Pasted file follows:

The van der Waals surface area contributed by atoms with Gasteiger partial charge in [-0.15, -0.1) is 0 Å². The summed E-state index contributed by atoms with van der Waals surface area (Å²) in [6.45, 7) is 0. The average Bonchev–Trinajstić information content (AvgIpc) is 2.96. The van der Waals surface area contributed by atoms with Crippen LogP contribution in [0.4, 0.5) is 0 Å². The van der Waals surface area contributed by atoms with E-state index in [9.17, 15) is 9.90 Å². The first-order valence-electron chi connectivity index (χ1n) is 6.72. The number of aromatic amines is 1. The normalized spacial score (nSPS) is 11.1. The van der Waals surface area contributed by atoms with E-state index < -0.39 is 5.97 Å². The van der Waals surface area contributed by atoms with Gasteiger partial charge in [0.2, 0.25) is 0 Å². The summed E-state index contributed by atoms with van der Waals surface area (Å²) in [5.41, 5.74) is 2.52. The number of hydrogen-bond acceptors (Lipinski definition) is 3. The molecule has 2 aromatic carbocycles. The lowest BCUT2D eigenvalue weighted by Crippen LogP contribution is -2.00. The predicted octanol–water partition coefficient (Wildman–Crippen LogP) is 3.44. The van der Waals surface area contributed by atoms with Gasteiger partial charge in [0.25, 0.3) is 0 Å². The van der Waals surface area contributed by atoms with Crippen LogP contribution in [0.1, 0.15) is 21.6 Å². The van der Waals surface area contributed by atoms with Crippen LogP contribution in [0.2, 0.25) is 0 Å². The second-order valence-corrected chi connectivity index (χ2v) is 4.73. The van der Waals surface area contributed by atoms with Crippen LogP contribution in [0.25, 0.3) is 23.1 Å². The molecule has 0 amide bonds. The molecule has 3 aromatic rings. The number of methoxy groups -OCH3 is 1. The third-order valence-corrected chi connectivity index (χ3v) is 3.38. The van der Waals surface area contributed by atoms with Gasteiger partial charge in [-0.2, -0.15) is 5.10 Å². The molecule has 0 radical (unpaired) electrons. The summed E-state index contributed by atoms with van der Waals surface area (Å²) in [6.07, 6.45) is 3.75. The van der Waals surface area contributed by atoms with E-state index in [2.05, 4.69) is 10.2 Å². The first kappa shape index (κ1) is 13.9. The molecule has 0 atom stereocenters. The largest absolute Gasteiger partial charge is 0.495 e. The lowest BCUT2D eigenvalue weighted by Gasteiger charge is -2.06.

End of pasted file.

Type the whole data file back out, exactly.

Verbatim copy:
The van der Waals surface area contributed by atoms with Gasteiger partial charge in [-0.15, -0.1) is 0 Å². The summed E-state index contributed by atoms with van der Waals surface area (Å²) in [6.45, 7) is 0. The average Bonchev–Trinajstić information content (AvgIpc) is 2.96. The van der Waals surface area contributed by atoms with Crippen LogP contribution in [0.4, 0.5) is 0 Å². The van der Waals surface area contributed by atoms with E-state index in [9.17, 15) is 9.90 Å². The first-order valence-electron chi connectivity index (χ1n) is 6.72. The number of aromatic amines is 1. The normalized spacial score (nSPS) is 11.1. The van der Waals surface area contributed by atoms with E-state index < -0.39 is 5.97 Å². The van der Waals surface area contributed by atoms with Gasteiger partial charge in [0.2, 0.25) is 0 Å². The summed E-state index contributed by atoms with van der Waals surface area (Å²) in [5.41, 5.74) is 2.52. The number of hydrogen-bond acceptors (Lipinski definition) is 3. The molecule has 2 aromatic carbocycles. The lowest BCUT2D eigenvalue weighted by Crippen LogP contribution is -2.00. The predicted octanol–water partition coefficient (Wildman–Crippen LogP) is 3.44. The van der Waals surface area contributed by atoms with Gasteiger partial charge in [0.25, 0.3) is 0 Å². The van der Waals surface area contributed by atoms with Crippen LogP contribution in [0.1, 0.15) is 21.6 Å². The van der Waals surface area contributed by atoms with Crippen LogP contribution in [0.2, 0.25) is 0 Å². The second-order valence-corrected chi connectivity index (χ2v) is 4.73. The van der Waals surface area contributed by atoms with Crippen LogP contribution in [0.25, 0.3) is 23.1 Å². The molecule has 0 amide bonds. The molecule has 3 aromatic rings. The number of methoxy groups -OCH3 is 1. The third-order valence-corrected chi connectivity index (χ3v) is 3.38. The van der Waals surface area contributed by atoms with Gasteiger partial charge in [-0.2, -0.15) is 5.10 Å². The molecule has 0 radical (unpaired) electrons. The summed E-state index contributed by atoms with van der Waals surface area (Å²) in [6.07, 6.45) is 3.75. The van der Waals surface area contributed by atoms with E-state index in [2.05, 4.69) is 10.2 Å². The first kappa shape index (κ1) is 13.9. The molecule has 0 atom stereocenters. The largest absolute Gasteiger partial charge is 0.495 e. The lowest BCUT2D eigenvalue weighted by Gasteiger charge is -2.06.